With its large parks and extensive forest and meadow landscapes, the area around the Griebnitzsee belongs to Potsdam’s impressive landscape of palaces and castles. As early as the 19th century many people from Berlin were drawn to the area surrounding the former royal seat, where they built villas in Italian and classical styles along the lakes and waterways, and founded the mansion colony Neubablelsberg. This combination of established historical buildings built between the late 17th and early 20th centuries and the landscape, which is diverse and has been greatly transformed by both its early and later residents, was inscribed on the UNESCO list of World Heritage Sites in 1990.
The striking cubature of the new building divides the property into a narrow front garden near the street and a wider back garden facing the lake. With the exception of the maisonette on the ground-and first floors, all entrances to the building are located on either the northwest or southeast sides. Access to these entrances is via steps and linear pathways along the sides, one of which also leads to the lowest terrace at the water’s edge. The linear path to the southeast runs across the entire property from north to south, connecting a series of generous terraces. The pathway on the northwest side of the building begins at the driveway, runs along the side of the building, and breaks up as it approaches the lake, where a separate flight of steps built into a steep slope appears to sculpturally free itself of the path. The area of the garden between the building and the street contains a compact and formally designed area, as well as the drive way and entrances to the building. The area between the building and the lake is more natural in character due to the reserved structure of its landscape. Because of the nearly five-metre difference in elevation between the street and the edge of the water, the site drops from the southwest to the northeast in strongly contained and contoured waves that run parallel to the building.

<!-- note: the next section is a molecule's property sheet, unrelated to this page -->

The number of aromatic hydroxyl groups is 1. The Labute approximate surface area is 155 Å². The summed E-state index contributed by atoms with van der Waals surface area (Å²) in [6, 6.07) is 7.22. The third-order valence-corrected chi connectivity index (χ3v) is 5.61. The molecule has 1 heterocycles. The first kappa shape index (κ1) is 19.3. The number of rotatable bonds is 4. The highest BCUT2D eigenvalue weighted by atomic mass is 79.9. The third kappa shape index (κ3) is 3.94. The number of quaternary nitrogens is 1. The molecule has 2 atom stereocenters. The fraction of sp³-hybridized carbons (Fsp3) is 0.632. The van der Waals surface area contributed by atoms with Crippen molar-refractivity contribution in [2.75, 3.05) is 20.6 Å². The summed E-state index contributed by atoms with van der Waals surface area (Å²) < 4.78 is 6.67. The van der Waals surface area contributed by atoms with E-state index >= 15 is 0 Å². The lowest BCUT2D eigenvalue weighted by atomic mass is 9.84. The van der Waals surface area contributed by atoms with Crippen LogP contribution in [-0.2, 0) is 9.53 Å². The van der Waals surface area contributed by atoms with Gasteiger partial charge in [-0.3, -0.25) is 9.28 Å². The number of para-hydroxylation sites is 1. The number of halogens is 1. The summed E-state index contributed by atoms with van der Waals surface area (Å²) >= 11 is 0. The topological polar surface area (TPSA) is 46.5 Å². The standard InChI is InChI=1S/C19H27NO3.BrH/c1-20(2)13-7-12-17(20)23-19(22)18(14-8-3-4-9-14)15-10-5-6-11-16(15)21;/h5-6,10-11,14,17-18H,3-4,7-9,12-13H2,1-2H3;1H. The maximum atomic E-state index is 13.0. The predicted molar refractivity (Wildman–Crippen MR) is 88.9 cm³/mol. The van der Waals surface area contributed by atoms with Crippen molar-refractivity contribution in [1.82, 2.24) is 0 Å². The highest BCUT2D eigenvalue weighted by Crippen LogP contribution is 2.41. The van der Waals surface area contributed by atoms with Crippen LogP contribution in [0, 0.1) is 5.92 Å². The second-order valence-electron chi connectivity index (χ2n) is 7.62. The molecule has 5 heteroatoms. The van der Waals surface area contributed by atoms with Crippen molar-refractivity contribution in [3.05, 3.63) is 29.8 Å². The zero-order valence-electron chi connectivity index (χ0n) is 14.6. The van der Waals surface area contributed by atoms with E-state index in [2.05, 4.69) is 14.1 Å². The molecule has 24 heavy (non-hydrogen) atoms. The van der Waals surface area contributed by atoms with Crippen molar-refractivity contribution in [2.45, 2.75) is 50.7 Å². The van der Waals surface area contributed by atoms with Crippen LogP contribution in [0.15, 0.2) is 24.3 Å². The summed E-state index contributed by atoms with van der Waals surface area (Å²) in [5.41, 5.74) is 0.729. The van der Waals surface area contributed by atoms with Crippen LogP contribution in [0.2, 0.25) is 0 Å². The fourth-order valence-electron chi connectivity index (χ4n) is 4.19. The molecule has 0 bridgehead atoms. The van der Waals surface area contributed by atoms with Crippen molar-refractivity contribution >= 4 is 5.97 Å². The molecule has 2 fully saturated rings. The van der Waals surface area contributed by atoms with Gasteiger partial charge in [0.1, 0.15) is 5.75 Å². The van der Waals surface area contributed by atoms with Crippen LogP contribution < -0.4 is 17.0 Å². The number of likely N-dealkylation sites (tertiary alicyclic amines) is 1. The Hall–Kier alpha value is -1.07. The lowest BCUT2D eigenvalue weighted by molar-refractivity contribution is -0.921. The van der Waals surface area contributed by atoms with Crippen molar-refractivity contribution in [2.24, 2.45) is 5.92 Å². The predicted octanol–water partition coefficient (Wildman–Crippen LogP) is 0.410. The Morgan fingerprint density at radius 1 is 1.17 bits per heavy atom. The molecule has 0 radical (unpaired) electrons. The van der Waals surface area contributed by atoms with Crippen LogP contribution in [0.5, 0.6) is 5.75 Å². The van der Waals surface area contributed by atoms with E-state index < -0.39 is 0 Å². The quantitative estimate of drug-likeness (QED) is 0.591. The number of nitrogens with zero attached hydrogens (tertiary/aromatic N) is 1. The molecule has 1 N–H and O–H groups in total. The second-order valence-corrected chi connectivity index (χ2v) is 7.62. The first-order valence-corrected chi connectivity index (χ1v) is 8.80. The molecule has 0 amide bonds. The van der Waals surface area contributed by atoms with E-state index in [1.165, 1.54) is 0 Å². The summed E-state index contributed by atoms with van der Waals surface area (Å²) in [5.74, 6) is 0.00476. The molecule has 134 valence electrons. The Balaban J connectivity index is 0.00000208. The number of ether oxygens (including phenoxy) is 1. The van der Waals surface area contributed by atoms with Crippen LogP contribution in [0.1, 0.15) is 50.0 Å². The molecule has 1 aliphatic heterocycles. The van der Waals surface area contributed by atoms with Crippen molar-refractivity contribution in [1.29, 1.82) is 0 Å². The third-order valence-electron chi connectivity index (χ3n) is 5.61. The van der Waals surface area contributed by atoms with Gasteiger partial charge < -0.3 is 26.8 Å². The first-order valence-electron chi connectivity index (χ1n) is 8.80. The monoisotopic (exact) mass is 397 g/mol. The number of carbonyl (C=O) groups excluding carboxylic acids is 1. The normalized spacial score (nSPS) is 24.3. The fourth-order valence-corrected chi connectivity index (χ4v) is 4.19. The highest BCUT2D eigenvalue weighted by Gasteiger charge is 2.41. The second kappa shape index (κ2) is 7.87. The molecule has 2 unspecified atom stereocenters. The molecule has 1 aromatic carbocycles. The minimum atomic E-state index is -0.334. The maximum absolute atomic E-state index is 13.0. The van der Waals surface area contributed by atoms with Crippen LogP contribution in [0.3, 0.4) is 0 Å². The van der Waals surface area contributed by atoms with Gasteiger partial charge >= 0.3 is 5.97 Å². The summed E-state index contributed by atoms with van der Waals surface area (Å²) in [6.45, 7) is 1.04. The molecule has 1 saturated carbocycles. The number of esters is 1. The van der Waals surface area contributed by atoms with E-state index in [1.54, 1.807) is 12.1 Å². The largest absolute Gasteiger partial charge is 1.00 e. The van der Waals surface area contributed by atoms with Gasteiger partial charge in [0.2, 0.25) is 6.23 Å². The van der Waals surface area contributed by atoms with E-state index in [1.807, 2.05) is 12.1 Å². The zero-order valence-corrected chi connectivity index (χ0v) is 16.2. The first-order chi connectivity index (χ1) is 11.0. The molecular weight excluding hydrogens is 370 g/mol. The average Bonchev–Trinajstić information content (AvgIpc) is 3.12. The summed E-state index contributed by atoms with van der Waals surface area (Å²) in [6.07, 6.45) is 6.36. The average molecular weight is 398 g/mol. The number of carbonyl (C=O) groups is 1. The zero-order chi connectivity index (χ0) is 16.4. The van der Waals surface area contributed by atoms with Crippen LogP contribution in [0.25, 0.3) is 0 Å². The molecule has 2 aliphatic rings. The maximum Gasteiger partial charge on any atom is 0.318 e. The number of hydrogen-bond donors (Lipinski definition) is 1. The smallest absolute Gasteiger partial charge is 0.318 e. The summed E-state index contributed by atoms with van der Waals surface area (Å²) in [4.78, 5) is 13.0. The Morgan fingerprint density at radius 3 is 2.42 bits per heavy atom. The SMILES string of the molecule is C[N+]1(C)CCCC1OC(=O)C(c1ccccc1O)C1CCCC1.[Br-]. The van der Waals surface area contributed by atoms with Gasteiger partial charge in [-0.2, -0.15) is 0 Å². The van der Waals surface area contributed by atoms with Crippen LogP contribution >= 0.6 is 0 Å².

Two themes strongly influence the garden and differentiate it according to the intensity of use and the wish for different spatial effects. The entire building is surrounded by a band of light-coloured limestone gravel except for the southwest corner, which is covered by colour-matched pea gravel. The paths to the entrances run parallel to the gravel strips on the northwest and southeast sides of the building. The southeastern path is made of light-coloured precast concrete pavers and connects the concrete-lined oak-planked terraces that stretch out opposite entrances to the building. The ends of these terraces are marked by subtly-underlit concrete seating elements. In the front garden, which is covered in compacted crushed stone, a sunken garden 40 centimetres lower than the adjacent area has been created for residents. The irrigated raised beds are surrounded by low, painted steel walls that harmonise with both the material used on the building’s façade and the fence made of individual angled slats. Because both the base of the building and that of the fence, as well as the sunken beds all have the same height, people in the sunken garden find themselves surrounded by lush vegetation. This highly structured garden space, although small, is turned into a verdant garden by the tall rose bushes and ornamental grasses growing in the beds. It forms a strong contrast to the naturally designed part of the garden near the banks of the lake. The area along the water and the slope leading down to it have been planted in a diverse and ecologically valuable mixture of Dechampsia and Molinia moor grasses.
The materials used are mainly derived from the architecture and colours of the building. In addition to light-coloured limestone gravel, travertine pavers, and painted, anthracite-coloured steel elements for the fence, raised beds, and rubbish containers, the use of white precast concrete and oak planks that turn grey as they weather provide a harmonious balance. The contrast between light- and dark-coloured materials can also be found in the use of surface finishes ranging from smooth to course to extremely rough. The high quality of the smooth, light-coloured precast concrete elements forms a strong contrast to the vitality of the oak planks and the roughness of the course limestone gravel.
Area: 1.600 square meters